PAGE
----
These examples highlight the difficulty of disentangling sex and age discrimination claims and this is currently being addressed in the new Equality Bill. The current legislation can make it difficult for claimants to successfully bring claims under different heads of discrimination if the specific requirements for different types of discrimination cannot be met.
A proposed dual discrimination clause is being mooted which is aimed at protecting those who are subjected to discrimination arising from a combination of protected characteristics, for example, age and sex. This should have the effect of making it easier to establish discrimination by avoiding the requirement for all alleged acts of discriminatory behaviour to be attributable to one type of discrimination.
It is hoped that protection for multiple discrimination will be implemented by 2011. The proposals would essentially involve changes in discrimination legislation to enable multiple discrimination claims to be made in relation to direct discrimination only, combining no more than two of the following protected characteristics:
  • Age
  • Disability
  • Gender reassignment
  • Race
  • Religion or belief
  • Sex
  • Sexual orientation

Can the BBC justify their actions?

Direct and indirect age discrimination can be justified by showing that the treatment was a proportionate means of achieving a legitimate business aim. In addition, the means adopted in achieving that aim must be proportionate and necessary having regard to the specific circumstances of the case.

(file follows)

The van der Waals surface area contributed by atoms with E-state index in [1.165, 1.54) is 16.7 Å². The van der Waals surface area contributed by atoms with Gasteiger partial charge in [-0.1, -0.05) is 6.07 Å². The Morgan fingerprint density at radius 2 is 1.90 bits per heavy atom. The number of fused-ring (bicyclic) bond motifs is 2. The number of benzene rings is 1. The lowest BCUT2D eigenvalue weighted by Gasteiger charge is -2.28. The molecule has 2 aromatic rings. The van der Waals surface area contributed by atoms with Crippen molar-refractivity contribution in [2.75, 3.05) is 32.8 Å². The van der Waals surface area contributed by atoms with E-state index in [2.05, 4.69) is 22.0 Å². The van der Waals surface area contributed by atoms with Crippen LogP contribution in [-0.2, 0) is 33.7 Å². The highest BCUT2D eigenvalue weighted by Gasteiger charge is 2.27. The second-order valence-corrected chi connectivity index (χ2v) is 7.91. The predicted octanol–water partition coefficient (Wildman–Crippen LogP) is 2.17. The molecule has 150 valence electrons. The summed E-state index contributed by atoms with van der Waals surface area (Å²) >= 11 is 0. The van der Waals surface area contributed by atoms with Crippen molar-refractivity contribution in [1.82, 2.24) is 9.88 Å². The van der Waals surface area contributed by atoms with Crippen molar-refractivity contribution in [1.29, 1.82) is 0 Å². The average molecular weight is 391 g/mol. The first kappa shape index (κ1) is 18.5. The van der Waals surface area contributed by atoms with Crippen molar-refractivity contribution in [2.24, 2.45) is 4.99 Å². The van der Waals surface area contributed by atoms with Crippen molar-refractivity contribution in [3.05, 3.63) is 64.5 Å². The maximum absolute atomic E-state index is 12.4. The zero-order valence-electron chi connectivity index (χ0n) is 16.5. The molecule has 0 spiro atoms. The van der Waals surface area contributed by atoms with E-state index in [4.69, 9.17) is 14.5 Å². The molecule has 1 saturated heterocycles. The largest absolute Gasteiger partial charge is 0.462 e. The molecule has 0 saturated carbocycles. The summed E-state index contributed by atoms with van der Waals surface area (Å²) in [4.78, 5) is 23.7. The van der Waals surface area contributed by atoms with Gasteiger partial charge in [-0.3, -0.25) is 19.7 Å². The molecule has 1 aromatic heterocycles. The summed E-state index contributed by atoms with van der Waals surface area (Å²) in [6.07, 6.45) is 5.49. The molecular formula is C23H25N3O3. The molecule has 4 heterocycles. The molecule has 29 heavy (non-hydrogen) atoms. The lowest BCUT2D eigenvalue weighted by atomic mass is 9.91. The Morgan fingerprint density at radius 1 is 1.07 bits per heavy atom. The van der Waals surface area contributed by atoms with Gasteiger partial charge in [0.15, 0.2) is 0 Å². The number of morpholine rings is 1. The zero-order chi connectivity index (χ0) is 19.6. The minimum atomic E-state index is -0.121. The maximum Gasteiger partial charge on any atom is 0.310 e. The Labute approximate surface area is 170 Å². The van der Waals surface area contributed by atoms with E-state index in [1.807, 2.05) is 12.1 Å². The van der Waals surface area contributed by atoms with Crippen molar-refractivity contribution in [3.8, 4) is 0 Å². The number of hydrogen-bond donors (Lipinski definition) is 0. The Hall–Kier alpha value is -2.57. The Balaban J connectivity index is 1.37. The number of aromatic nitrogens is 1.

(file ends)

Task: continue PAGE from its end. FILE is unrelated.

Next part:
If any age discrimination claims are brought against the BBC, the prospective claimants will have to show that they were treated less favourably on the grounds of their age. The less favourable treatment will undoubtedly be their replacement by younger colleagues.
If they can then establish that, the BBC will then have to show that the decisions made to replace older employees with younger, less experienced individuals resulted from a legitimate business aim and that the demotions were a proportionate way of achieving this aim. 
The Employment Equality (Age) Regulations 2006 contain specific provisions for justification of discriminatory treatment on the grounds of age if it can be shown that there is a genuine occupational requirement for a lower age group, which provides that having regard to the nature of the employment or the context in which it is carried out, it is necessary for employees to be of a specific age range. However, given the ages of the male presenters and broadcasters on these shows, it would be very difficult to argue that there is a requirement for media work to be undertaken by younger individuals.
There has certainly been an increase recently in the number of high profile discrimination claims being pursued in the media. In 2008 presenter Selina Scott, aged 57, brought a claim for age discrimination against Channel Five arising from the channel allegedly reneging on an offer of employment that she believed had been withdrawn on the grounds of her age. The case was ultimately settled, however it will be interesting to see how organisations in the media will seek to justify less favourable treatment, (if ultimately that is identified), which to many appears to be solely on the grounds of age in order to attract younger audiences.  
Carly Mathers is a solicitor at Davies Arnold Cooper LLP